‘Overall in a good place’: Health experts weigh in on Harvard’s relaxed Covid-19 policies | News

With the campus once again in full swing, public health experts said Harvard’s Covid-19 policies are reasonable for now, but urged university officials to remain prepared for the possibility of another surge.

At the start of last semester, Harvard relaxed its masking and testing protocols. Masks are encouraged but optional in most indoor facilities, and while students were required to take an antigen test upon returning to campus, the university will stop sponsoring optional PCR tests later this month.

Harvard University Health Services encouraged affiliates to take advantage of the eight free antigen tests available to them through their private insurance.

“Going into school, you’re in a situation where things are generally in a good place,” said John S. Brownstein, a professor at Harvard Medical School who serves as chief innovation officer at Boston Children’s Hospital. “But we have to anticipate the fact that the school may have to turn around to bring back testing, bring back masking, depending on what the surveillance data says.”

Thomas N. Denny, chief operating officer of Duke University’s Human Vaccine Institute, said an increase in positivity rates is likely as crowds gather more indoors as the weather cools.

“The virus will decide when it’s done with us, not when we’re done with it,” he said. “I wouldn’t be surprised if we see some numbers go up in the fall and winter months — it’s just hard to know yet.”

Enrolled students are required to be up-to-date with their Covid-19 vaccinations, meaning they must have received all doses in their initial series and subsequent boosters for which they are eligible by the start of the calendar year.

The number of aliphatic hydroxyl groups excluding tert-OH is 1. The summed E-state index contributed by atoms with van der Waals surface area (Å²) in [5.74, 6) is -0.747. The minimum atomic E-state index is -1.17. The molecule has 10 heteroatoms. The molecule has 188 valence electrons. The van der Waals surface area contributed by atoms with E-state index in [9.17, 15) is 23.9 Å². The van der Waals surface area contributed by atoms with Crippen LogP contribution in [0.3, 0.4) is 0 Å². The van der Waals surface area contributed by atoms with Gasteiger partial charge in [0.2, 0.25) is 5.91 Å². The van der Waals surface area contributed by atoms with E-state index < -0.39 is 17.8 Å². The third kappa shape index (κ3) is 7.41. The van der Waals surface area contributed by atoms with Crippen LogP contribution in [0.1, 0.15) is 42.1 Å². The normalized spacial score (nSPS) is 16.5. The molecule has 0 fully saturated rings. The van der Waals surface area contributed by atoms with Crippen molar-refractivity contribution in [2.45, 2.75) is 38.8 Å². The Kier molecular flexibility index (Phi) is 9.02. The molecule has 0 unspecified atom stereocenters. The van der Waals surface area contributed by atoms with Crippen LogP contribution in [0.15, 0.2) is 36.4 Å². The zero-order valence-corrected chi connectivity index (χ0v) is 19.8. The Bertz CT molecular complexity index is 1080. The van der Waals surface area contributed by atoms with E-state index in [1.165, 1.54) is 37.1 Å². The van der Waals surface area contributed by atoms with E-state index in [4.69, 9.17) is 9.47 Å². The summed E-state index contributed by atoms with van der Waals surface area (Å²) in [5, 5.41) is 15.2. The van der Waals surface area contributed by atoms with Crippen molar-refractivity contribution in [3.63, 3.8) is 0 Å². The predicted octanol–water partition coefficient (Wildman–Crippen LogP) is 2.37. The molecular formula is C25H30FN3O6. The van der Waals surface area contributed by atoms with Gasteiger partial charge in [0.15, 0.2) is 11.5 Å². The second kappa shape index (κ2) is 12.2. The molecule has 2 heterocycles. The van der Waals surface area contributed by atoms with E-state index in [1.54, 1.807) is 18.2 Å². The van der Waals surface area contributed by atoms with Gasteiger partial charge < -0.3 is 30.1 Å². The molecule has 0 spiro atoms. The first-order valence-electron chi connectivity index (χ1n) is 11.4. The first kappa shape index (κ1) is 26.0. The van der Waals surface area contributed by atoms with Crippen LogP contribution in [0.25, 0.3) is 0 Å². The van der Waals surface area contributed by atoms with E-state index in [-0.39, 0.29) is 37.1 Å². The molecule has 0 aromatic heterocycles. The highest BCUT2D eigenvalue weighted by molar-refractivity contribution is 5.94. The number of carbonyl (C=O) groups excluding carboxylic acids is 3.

As of August 31, 74 percent of all Cambridge residents were fully vaccinated.

On Thursday, the Centers for Disease Control and Prevention authorized new Covid-19 boosters aimed at more portable variants. Some experts said more data is needed to understand how to roll out the vaccine to the public.

“We really don’t know enough about this booster to know what recommendations should be made and how strong they should be made,” said Assistant Professor Eric J. Rubin of the Harvard School of Public Health, who added that it is “very likely” that the booster is safe. “Until we understand that, I think it’s really hard to set policies.”

When Harvard dropped its mask mandate in March, disability justice advocates on campus raised concerns about the danger the mask policy could pose to immunocompromised affiliates. Although some health experts said that people on campus should be mindful of the risk levels of others, they added that most protections will have to come from the practices of those at risk.

“While we have to be respectful, there are also practical limits to what can be done,” said Daniel R. Kuritzkes, chief of infectious diseases at Brigham and Women’s Hospital. “You can’t require the entire population to be masked because a small portion of that population is potentially vulnerable.”

Michael T. Osterholm, who served on President Joe Biden’s transition advisory council on Covid-19, said the United States had gone through strict public health restrictions, making it difficult to reimpose them without a serious pretext.

“What’s happening is we’re seeing society decide, ‘We’re done with these [masks]” said Olsterholm, who added that transmission of Covid-19 remains a “real risk” for much of the American public.

While he acknowledged that policymaking around the pandemic is difficult, Massachusetts General Hospital infectious disease specialist Amir M. Mohareb said he would appreciate more transparency about the “tilts” that could prompt the return of Covid-19 restrictions.

“What I would like to see from the authorities that draw up these guidelines is what are the indicators at which more rigorous testing and contact tracing – what was done before – will be reinstated,” Mohareb said.

If new variants of Covid-19 emerge, a sensible policy at the beginning of the semester may not be feasible two months from now, Brownstein said.

“The pandemic has taught us that things can change very quickly,” he said. “People have to be flexible.”

—Team List Kara J. Chang can be reached at [email protected] Follow her on Twitter @CaraChang20.

—Staff List Isabella B. Cho can be reached at [email protected] Follow her on Twitter @izbcho.

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